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Old 05-23-2005, 12:20 PM   #1
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Default new here and a few questions

I found this site a few hours ago and am pretty impressed with all the information here. I got to thinking about cruising about 6 or 7 years ago but could never make anything happen finacially. Now I'm still not rich but a little closer to being able to see the light at the end of the tunnel so to speak and am starting to look at boats a lot more seriously than before. Hate to jump in right away with a bunch of newbie questions but I gues I gotta ask sometime. I have been looking at boats on the web and talking to a few friends who have sailed but not cruised. I like the looks of the Alberg 30 and the prices of the older boats seem to be just about within reach. Are these boats suitable bluewater boats for a single hander and maybe 2 people? I have a few friends who love to sail and are without boats that have offered free instruction and regardles of the boat I will be spending time getting to know the ropes on Lake MI prior to heading out. Are there any problems with buying an older boat? Also, I dont have real expensive tastes, what is a range a single person could figure on needing to live on while crusing? A difficult question I know. I look forward to someday having something to offer here and cant wait to get on the water! Until then I'll have to setle with salmon fishin in my older than I am skiff. Take Care and Thanks in advance

Paul Rutgers
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Old 05-23-2005, 02:06 PM   #2
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First of all, your expense as a liveaboard depends mostly on the area. In Key West, for example you will spend a lot more than say Rio Dulce, Guatemala. This is the case in many areas around the world. The Eastern Caribbean will cost more than the Western Caribbean (except for Belize). I can tell you about Guatemala, however. Being the great hurricane hole it is, there are many sailboats here every year, especially being stored during the hurricane season. A meal at a restaurant will cost you $3-$6 USD, so you can multiply by how often you think you'd eat out. Veggies are cheap (a carrot that's larger than a 20 oz. bottle of water will cost 5 cents to 8 cents, bell pepper less than a quarter, a huge head of cauliflower about a quarter, and so on.) Fruits are about the same range as the veggies here. A slip will run between $120 USD per month up to $200 USD per month for a monohull. A Coca-Cola is about 60 cents or less, a beer is about a dollar, a Rum and Coke is about $1.50 USD. Water is typically included with the slip rental, as is garbage disposal, showers and restroom. A bus ride inland to Guatemala City can cost as little as $5 USD (it's about 270 km to the city from the Rio Dulce). Fuel is the average of the US prices. And if you want to keep the cost even lower, just anchor out. Many boats anchor year-round in the Rio Dulce near any of the marinas for free. Now, as a short list for you, maybe you can figure what your costs may be. Also, the medical care in Guatemala City is absolutley wonderful (I had ruptured disc in my neck and received the greatest care and surgical talent...now all of my doctors I see are there). And the cost of care there is unbelievably low.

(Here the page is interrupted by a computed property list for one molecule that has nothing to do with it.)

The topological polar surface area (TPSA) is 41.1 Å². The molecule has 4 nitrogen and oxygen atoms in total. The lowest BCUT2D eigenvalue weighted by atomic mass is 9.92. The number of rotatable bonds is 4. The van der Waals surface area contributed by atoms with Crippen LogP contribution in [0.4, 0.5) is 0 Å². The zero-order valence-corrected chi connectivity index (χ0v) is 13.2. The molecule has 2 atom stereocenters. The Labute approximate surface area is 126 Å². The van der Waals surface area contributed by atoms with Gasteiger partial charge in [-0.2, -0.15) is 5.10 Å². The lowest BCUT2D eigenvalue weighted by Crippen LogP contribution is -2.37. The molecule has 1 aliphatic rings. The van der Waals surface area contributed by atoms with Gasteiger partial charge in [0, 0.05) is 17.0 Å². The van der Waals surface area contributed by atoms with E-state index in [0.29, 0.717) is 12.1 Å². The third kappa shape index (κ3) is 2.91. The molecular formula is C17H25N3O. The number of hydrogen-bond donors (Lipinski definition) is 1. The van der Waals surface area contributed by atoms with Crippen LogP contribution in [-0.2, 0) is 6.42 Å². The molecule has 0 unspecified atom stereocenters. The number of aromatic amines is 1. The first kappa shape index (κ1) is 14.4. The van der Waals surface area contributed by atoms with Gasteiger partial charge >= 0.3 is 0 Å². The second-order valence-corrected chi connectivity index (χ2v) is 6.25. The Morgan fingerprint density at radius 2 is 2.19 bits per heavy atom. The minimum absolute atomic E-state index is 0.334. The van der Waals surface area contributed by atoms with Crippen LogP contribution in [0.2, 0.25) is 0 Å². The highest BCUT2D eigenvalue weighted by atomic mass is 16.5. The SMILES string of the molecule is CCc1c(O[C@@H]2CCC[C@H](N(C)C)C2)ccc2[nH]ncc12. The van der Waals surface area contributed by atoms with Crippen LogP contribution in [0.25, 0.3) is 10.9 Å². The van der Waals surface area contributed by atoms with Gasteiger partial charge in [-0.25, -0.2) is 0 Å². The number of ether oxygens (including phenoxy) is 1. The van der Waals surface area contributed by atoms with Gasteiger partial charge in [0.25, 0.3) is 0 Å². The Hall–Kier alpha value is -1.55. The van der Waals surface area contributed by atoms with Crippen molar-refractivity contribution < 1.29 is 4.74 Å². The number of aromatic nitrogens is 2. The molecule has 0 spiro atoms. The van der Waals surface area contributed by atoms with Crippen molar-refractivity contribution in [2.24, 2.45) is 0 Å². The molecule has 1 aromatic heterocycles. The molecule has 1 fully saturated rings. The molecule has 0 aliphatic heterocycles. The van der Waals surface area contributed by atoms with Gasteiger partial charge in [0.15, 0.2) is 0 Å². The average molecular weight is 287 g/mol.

There are many places like this in the world of cruising. The best thing is to ask around, just as you have on this board, to those who have been there/done that. I wish you the best in fulfilling your dream. Dreams are important and life is just too short to disregard them and have regrets later.

Wishing you fair winds and the best adventures out there on the big blue,

Christal

s/v Marcella

Rio Dulce, Guatemala from Texas
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Old 05-24-2005, 01:15 AM   #3
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thank you Christal! Thats exactly the type of info I'm looking for. What I gather from what your saying is Guatamala is suitable all year weatherwise? Is it a safe place for americans?
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Old 05-24-2005, 12:46 PM   #4
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Paul,